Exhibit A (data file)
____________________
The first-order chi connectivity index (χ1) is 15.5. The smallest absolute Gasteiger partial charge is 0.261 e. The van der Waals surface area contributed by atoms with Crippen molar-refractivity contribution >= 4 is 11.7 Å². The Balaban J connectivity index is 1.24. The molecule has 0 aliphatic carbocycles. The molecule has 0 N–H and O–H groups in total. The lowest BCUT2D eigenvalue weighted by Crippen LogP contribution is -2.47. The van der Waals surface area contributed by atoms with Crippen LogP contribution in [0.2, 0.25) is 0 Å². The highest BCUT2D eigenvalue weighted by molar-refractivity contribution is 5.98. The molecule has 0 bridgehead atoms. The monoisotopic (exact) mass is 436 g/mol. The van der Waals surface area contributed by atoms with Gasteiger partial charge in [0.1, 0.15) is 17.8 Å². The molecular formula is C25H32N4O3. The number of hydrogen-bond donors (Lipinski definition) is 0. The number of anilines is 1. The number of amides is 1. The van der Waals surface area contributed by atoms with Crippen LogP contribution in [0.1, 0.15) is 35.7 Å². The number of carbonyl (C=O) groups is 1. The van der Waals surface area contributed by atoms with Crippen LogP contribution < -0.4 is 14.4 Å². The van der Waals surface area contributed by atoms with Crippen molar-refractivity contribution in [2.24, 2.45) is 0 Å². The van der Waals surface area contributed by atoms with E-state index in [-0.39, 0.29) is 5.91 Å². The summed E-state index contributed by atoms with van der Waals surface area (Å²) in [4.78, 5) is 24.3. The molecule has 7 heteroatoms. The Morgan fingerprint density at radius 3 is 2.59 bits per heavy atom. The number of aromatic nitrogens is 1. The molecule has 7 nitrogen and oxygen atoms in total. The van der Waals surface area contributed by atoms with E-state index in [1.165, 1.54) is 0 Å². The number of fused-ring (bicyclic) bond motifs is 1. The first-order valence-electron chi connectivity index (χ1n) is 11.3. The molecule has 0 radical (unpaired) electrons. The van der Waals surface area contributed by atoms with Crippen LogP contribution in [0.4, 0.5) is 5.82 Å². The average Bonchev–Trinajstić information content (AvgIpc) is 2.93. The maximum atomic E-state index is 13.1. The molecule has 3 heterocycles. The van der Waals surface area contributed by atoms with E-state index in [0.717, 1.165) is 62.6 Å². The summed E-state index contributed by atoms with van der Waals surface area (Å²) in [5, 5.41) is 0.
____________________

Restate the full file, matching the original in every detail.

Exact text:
The first-order chi connectivity index (χ1) is 15.5. The smallest absolute Gasteiger partial charge is 0.261 e. The van der Waals surface area contributed by atoms with Crippen molar-refractivity contribution >= 4 is 11.7 Å². The Balaban J connectivity index is 1.24. The molecule has 0 aliphatic carbocycles. The molecule has 0 N–H and O–H groups in total. The lowest BCUT2D eigenvalue weighted by Crippen LogP contribution is -2.47. The van der Waals surface area contributed by atoms with Crippen LogP contribution in [0.2, 0.25) is 0 Å². The highest BCUT2D eigenvalue weighted by molar-refractivity contribution is 5.98. The molecule has 0 bridgehead atoms. The monoisotopic (exact) mass is 436 g/mol. The van der Waals surface area contributed by atoms with Gasteiger partial charge in [0.1, 0.15) is 17.8 Å². The molecular formula is C25H32N4O3. The number of hydrogen-bond donors (Lipinski definition) is 0. The number of anilines is 1. The number of amides is 1. The van der Waals surface area contributed by atoms with Crippen LogP contribution in [0.1, 0.15) is 35.7 Å². The number of carbonyl (C=O) groups is 1. The van der Waals surface area contributed by atoms with Crippen LogP contribution < -0.4 is 14.4 Å². The van der Waals surface area contributed by atoms with Crippen molar-refractivity contribution in [2.24, 2.45) is 0 Å². The van der Waals surface area contributed by atoms with E-state index in [-0.39, 0.29) is 5.91 Å². The summed E-state index contributed by atoms with van der Waals surface area (Å²) in [4.78, 5) is 24.3. The molecule has 7 heteroatoms. The Morgan fingerprint density at radius 3 is 2.59 bits per heavy atom. The number of aromatic nitrogens is 1. The molecule has 7 nitrogen and oxygen atoms in total. The van der Waals surface area contributed by atoms with E-state index in [1.165, 1.54) is 0 Å². The number of fused-ring (bicyclic) bond motifs is 1. The first-order valence-electron chi connectivity index (χ1n) is 11.3. The molecule has 0 radical (unpaired) electrons. The van der Waals surface area contributed by atoms with Crippen LogP contribution in [0.4, 0.5) is 5.82 Å². The average Bonchev–Trinajstić information content (AvgIpc) is 2.93. The maximum atomic E-state index is 13.1. The molecule has 3 heterocycles. The van der Waals surface area contributed by atoms with E-state index in [0.717, 1.165) is 62.6 Å². The summed E-state index contributed by atoms with van der Waals surface area (Å²) in [5, 5.41) is 0.